QR helps you create and work with queue, capped collection (bounded queue), deque, and stack data structures for Redis. Redis is well-suited for implementations of these abstract data structures, and QR makes it even easier to work with the structures in Python.
qr.py also creates an instance of the redis-py interface object. You may already have instantiated the object in your code, so you'll want to ensure consistent namespacing. You can remove this line of code, modify the namespacing, or adjust your existing namespacing -- whatever works best for you.
QR as Abstraction
You probably know this already, but here's the 20-second overview of these four lovely data structures.
- You push elements to the back of the queue and pop elements from the front.
- With respect to the elements, it's first in, first out (FIFO).
A capped collection:
- Another name for (what is essentially) a bounded queue.
- You push elements to the back, and once a maximum collection size is reached, the oldest element(s) is trimmed.
A deque, or double-ended queue:
- You can push values to the front or back of a deque, and pop elements from the front or back of the deque.
A stack, or, as they say in German, a 'Stapelspeicher':
- You can push elements to the back of the stack and pop elements from the back of the stack.
- It's last in, first out (LIFO).
Create a QCDS
qr.py includes four little classes: Queue, CappedCollection, Deque, and Stack. To create a new QCDS, just create an instance as follows:
- A first-position key argument is required for all objects. It's the Redis key you want to be associated with the QCDS.
- A second-position size argument is required for CappedCollection. That's how big you want to let the collection get.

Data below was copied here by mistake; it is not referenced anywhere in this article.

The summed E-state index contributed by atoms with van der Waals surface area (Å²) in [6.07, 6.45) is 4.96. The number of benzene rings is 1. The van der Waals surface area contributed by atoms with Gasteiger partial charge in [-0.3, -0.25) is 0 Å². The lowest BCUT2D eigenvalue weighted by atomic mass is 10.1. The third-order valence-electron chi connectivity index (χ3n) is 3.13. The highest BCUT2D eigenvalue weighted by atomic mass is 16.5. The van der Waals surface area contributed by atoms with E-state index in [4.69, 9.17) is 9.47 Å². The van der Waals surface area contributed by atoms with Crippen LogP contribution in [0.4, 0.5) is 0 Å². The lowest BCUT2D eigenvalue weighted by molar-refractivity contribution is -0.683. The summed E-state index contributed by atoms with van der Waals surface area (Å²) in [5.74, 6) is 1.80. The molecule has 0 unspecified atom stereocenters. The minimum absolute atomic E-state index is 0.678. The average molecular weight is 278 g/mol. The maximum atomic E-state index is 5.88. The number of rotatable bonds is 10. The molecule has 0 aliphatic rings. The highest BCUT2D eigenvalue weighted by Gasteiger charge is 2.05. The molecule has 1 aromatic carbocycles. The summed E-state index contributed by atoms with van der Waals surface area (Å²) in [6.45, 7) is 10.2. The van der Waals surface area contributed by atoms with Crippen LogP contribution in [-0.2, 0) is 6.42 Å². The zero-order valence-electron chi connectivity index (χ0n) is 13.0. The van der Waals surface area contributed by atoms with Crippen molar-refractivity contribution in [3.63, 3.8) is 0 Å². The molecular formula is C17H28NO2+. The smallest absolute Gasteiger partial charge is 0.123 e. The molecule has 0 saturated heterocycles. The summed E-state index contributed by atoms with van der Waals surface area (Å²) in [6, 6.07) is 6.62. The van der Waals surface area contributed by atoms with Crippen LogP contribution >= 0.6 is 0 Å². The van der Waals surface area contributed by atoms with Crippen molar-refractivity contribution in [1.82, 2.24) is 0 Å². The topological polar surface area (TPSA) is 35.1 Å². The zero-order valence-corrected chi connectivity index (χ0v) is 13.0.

Cool, let's create a Beatles queue, circa 1962.
>> from qr import Queue >> bqueue = Queue('Beatles')
You are now the owner of a Queue object (
bqueue), associated with the Redis key 'Beatles'.
>> bqueue.push('Pete') >> bqueue.push('John') >> bqueue.push('Paul') >> bqueue.push('George')
Unfortunately, George Martin doesn't like Pete Best, so it's time to pop him. Since Pete was first in, and this is a queue, after all, we just do this:
>> bqueue.pop() 'Pete'
And, of course, we know we comes in next.
We can return the elements from the queue, too. In fact, each class in QR includes two return-style methods: elements and elements_as_json.
Call elements, and you'll get back a Python list.
Call elements_as_json, and you'll get back the list as a JSON object.
>> bqueue.elements() ['Ringo', 'George', 'Paul', 'John'] >> bqueue.elements_as_json() '['Ringo', 'George', 'Paul', 'John']'
A Capped Collection
I don't know if you've heard, but Donald Knuth will be joining Radiohead soon. They need an organ player. Amazing, I know. Anyway, Radiohead has a max of five members, so someone is going to have to get kicked out of the band. Let's demonstrate this with a Capped Collection.
>> from qr import CappedCollection >> radiohead_cc = Queue('Radiohead', 5) >> radiohead_cc.push('Ed') >> radiohead_cc.push('Colin') >> radiohead_cc.push('Thom') >> radiohead_cc.push('Jonny') >> radiohead_cc.push('Phil') >> radiohead_cc.elements() ['Phil', 'Jonny', 'Thom', 'Colin', 'Ed']
Now it's time for Donald to join the group.
And our new Radiohead is :
>> radiohead_cc.elements() ['Donald', 'Phil', 'Jonny', 'Thom', 'Colin']
If you wanted a deque for the Rolling Stones:
>> from qr import Deque >> stones_deque = Deque('Stones')
The deque, of course, has different methods:
The Kinks stack is as easy as:
>> from qr import Stack >> kinks_stack = Stack('Kinks')
The stack has the same methods as the queue.
Feel free to fork!
Thanks to mafr for some initial tests.
Author: Ted Nyman | @tnm8
Copyright (c) 2010 Ted Nyman
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